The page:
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    I don't think editing as you go has much to do with authenticity or ego, and definitely not perfection. It's just the way some prefer to work. The very idea of going through an entire book and tossing out pages, adding more - just too patchwork and wasteful for me. I'd rather do it right the first time. But that's the way I do everything.
     
  9. Remainder
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    Remainder New Member

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    Thank you for all the responses. You have all made some pretty good points.
     
  10. Commandante Lemming
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    Commandante Lemming Contributing Member Contributor

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    I'm kind of in the middle. A lot of my editing gets done when I put in submissions to my writing group - who are about eight chapters behind where I am in the book. I try to give them about 10,000 words at a time, which for me is two or three chapters, and I have to submit every six weeks. Hence, every six weeks I get to go back and do an editing pass on two or three chapters that have probably had about 12 weeks to "cool" after writing them.

    Granted I'm a horrible self-copy-editor, so the writing group usually gets a few typos.

    So - I'm kind of liking how it works. I'm not editing as I go but I'm also not just leaving it sit until the end.

    But I'd also make a distinction between "editing" and "revising". Editing is fixing grammar, eliminating word redundancies, adding a sentence here and there, rephrasing dialogue for flow, etc. I expect when I get to the end, I'm going to have to do a full and proper revision where I debate the necessity of entire scenes, put chapters through major re-working, add new scenes to fix holes, etc. I'm not much of an outliner so I just accept that I'm going to have to work with the story structure on the back end, and that my "first-pass revision" is probably going to be brutal.
     
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  11. minstrel
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    minstrel Leader of the Insquirrelgency Staff Supporter Contributor

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    This is, I think, a very useful distinction, and one I'd like to see more members here be aware of. Thanks for pointing it out. :)
     
  12. Commandante Lemming
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    Commandante Lemming Contributing Member Contributor

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    Well I also kind of made it up based on how I've heard the terms used. But I do think you have two tasks there.
     
  13. peachalulu
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    peachalulu Contributing Member Reviewer Contributor

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    I edit as I go along but I try to get a scene out - fresh - then I edit it to keep myself on track for the next scene. Usually the edits are word choice, grammar, and sentence variety. Nothing too major. Unless I find the scene isn't getting off to a good start then I'll cut it off at the knees, draw back and start again.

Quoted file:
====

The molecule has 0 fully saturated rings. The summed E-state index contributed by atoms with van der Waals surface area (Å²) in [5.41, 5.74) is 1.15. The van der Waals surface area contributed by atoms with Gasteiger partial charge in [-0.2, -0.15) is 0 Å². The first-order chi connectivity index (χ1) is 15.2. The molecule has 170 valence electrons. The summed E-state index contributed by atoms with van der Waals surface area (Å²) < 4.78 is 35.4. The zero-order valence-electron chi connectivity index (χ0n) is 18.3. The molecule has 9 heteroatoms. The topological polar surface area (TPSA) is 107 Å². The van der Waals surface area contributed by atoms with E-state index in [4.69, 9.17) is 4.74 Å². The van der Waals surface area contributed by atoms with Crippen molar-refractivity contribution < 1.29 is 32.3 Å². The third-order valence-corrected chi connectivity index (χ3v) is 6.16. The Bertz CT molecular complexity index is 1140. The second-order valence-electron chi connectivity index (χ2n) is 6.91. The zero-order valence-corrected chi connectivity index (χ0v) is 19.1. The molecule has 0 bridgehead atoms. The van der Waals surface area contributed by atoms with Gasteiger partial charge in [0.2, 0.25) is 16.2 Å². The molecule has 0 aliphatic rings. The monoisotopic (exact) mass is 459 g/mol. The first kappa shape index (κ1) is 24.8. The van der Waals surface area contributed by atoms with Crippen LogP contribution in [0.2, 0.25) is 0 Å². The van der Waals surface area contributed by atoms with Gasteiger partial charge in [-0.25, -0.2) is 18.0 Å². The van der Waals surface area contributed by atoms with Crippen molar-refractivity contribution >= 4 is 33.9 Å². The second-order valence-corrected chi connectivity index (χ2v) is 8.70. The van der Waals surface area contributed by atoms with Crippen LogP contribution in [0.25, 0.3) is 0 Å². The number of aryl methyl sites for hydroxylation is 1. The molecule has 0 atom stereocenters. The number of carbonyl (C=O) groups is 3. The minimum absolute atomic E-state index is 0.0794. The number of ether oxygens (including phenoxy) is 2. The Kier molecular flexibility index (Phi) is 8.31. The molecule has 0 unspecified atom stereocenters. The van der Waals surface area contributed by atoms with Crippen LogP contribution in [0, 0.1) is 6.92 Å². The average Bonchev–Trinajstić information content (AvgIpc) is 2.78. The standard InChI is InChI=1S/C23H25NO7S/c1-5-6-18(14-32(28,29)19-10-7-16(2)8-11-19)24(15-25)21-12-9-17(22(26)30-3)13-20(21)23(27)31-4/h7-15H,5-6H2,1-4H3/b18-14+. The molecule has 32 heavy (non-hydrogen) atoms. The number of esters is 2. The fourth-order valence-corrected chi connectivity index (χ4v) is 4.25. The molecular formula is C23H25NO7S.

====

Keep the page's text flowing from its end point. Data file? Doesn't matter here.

Major revisions ( eliminating scenes, rewrites, scenes swaps ) aren't done usually until the first draft is out.
    Right now I'm in the midst of polishing/revising/editing - I think I'm on the fourth draft, a paper draft.
    This is the hardest part of editing - deciding what must go. Just last night I cut to three pages ( a major scene )and am attempting to turn it into a couple of paragraphs of exposition. It's slow going because I'm struggling with keeping the ideas I ditched ( and their wording )and trying to incorporate a metaphor to pull it all together.
    If this is your first work I'd keep going - edit later.
    Also edits can be separated to make it less overwhelming. You can do a content edit to focus on your story. A character edit to focus on your character arcs, a grammar edit and so on. It's a little time consuming but helpful.
     
  14. Tesoro
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    Tesoro Contributing Member Contributor

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    I think the general advice is to write the first draft and save edits or rewrites til after (in order to not lose momentum and make sure you HAVE something to edit), but then as you've already discovered there are lots of writers who edit as they go.
    I try to write to the end of the draft first, and the only thing I do during the writing process is what someone said above, fixing sentences here and there, typos etc, but all the big changes (the rewriting and revising) I save it for later, or else I would never get to the end of the ms. :) Just like the question about plotting or pantsing, there are different beliefs and different habits and no real right or wrong, so just do what you feel suits you, as long as you get to the end of the ms within a reasonable time ;)